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Mr Creosote:
Company: Josephine Wynter
Year: 2011
Genre: Adventure
Theme: Misc. Fantasy / Text-based
Language: English
Licence: Commercial
Views: 13951
Review by Mr Creosote (2011-10-09)

You awake in a grave, with no memory of who you are or what happened to you...

You know what that reminds me of? Roger Corman and his Poe filmes from the 1960s. Escaping from your own grave after premature burial might make for a cool game – Corman's Premature Burial even unknowingly suggests some puzzles in the scene where the protagonist explains the safeguards of his crypt and the dream sequence when all of these safeguards fail would be a good blueprint to design a game around.

Vestiges isn't this game. You start out in a crypt, but escaping is not a problem; the doors are not locked. Instead, the game draws the player's attention towards a stone altar which apparantely could be opened with the right tool, a 'glistening something' lying next to a tombstone outside and a talking cat enjoying itself on the graveyard. Even this might sound more exciting than it really is, though.

The problem with the game, aside from the extremely short length, is that it is both shallow and faultily implemented. The plot, if it can be called that, tries itself at a 'twist' ending, revealing the protagonist to be a rather bad guy. It might try to say something about the philosophical or religious implications death, but seeing the general tone of the game is very reminiscient to your average D&D fan fiction, it is unlikely that there is supposed to be some deeper meaning here.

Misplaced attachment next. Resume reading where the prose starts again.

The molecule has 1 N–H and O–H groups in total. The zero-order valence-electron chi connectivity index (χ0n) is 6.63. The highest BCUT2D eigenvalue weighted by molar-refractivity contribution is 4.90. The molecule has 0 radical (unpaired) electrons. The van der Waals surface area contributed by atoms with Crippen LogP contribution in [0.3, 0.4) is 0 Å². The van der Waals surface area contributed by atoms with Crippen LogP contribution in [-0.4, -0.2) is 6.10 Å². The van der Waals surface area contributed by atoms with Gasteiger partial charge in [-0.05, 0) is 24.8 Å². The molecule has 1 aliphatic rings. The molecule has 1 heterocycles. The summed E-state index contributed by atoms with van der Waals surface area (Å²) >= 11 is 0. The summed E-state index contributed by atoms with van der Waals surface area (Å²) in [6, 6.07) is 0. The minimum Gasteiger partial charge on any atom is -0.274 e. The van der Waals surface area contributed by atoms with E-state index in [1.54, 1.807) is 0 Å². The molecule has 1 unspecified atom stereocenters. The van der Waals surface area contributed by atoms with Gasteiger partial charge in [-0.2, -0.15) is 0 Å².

While I'm not a big fan of cliché fantasy, I can bear it if it is supplement to a good game. In Vestiges, I spent most of the 15 minutes it took me to finish it wondering about obvious spelling mistakes and broken parser messages or trying to find the right words to refer to objects like that 'glistening something' mentioned earlier. The solutions of the puzzles themselves are spelt out in-game: Oh, the altar needs to be pried open; oh, you find a shovel with 'the approximate width and length to open even a very small crack'. I wonder if there is a connection. However, the wording is still tricky: You have to 'unlock' the altar with the shovel. Right.

It is unfortunate to say it so drastically, but this game would need much, much more work to be taken seriously. It shows competence in neither writing, nor implementation or gameplay. It neither has anything to say, nor has it seen any testing. There is nothing to see here, move on.

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